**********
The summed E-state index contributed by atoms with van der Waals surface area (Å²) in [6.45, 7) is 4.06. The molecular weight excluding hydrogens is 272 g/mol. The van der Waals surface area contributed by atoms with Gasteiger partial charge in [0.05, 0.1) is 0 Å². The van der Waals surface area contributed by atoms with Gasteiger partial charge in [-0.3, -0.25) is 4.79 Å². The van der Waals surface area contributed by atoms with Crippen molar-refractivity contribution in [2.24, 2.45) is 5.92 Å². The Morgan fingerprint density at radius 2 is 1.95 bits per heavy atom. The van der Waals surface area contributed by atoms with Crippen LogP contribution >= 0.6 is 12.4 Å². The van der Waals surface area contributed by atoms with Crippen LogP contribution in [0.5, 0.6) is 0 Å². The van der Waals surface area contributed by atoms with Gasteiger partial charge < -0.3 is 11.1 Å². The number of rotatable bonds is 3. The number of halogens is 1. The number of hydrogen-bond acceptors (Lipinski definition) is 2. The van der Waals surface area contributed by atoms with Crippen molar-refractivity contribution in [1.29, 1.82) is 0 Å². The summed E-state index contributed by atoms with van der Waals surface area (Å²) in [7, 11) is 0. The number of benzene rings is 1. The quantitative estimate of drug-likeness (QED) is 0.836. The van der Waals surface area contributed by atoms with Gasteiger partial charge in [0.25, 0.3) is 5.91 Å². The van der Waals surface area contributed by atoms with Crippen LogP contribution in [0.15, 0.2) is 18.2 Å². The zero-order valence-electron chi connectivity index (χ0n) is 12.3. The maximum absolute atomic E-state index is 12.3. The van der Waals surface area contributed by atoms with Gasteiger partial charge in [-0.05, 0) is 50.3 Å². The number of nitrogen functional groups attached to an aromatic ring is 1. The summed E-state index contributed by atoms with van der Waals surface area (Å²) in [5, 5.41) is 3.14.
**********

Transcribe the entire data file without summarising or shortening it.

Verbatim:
The summed E-state index contributed by atoms with van der Waals surface area (Å²) in [6.45, 7) is 4.06. The molecular weight excluding hydrogens is 272 g/mol. The van der Waals surface area contributed by atoms with Gasteiger partial charge in [0.05, 0.1) is 0 Å². The van der Waals surface area contributed by atoms with Gasteiger partial charge in [-0.3, -0.25) is 4.79 Å². The van der Waals surface area contributed by atoms with Crippen molar-refractivity contribution in [2.24, 2.45) is 5.92 Å². The Morgan fingerprint density at radius 2 is 1.95 bits per heavy atom. The van der Waals surface area contributed by atoms with Crippen LogP contribution >= 0.6 is 12.4 Å². The van der Waals surface area contributed by atoms with Crippen LogP contribution in [0.5, 0.6) is 0 Å². The van der Waals surface area contributed by atoms with Gasteiger partial charge < -0.3 is 11.1 Å². The number of rotatable bonds is 3. The number of halogens is 1. The number of hydrogen-bond acceptors (Lipinski definition) is 2. The van der Waals surface area contributed by atoms with Crippen molar-refractivity contribution in [1.29, 1.82) is 0 Å². The summed E-state index contributed by atoms with van der Waals surface area (Å²) in [7, 11) is 0. The number of benzene rings is 1. The quantitative estimate of drug-likeness (QED) is 0.836. The van der Waals surface area contributed by atoms with Gasteiger partial charge in [0.25, 0.3) is 5.91 Å². The van der Waals surface area contributed by atoms with Crippen LogP contribution in [0.15, 0.2) is 18.2 Å². The zero-order valence-electron chi connectivity index (χ0n) is 12.3. The maximum absolute atomic E-state index is 12.3. The van der Waals surface area contributed by atoms with Gasteiger partial charge in [-0.05, 0) is 50.3 Å². The number of nitrogen functional groups attached to an aromatic ring is 1. The summed E-state index contributed by atoms with van der Waals surface area (Å²) in [5, 5.41) is 3.14.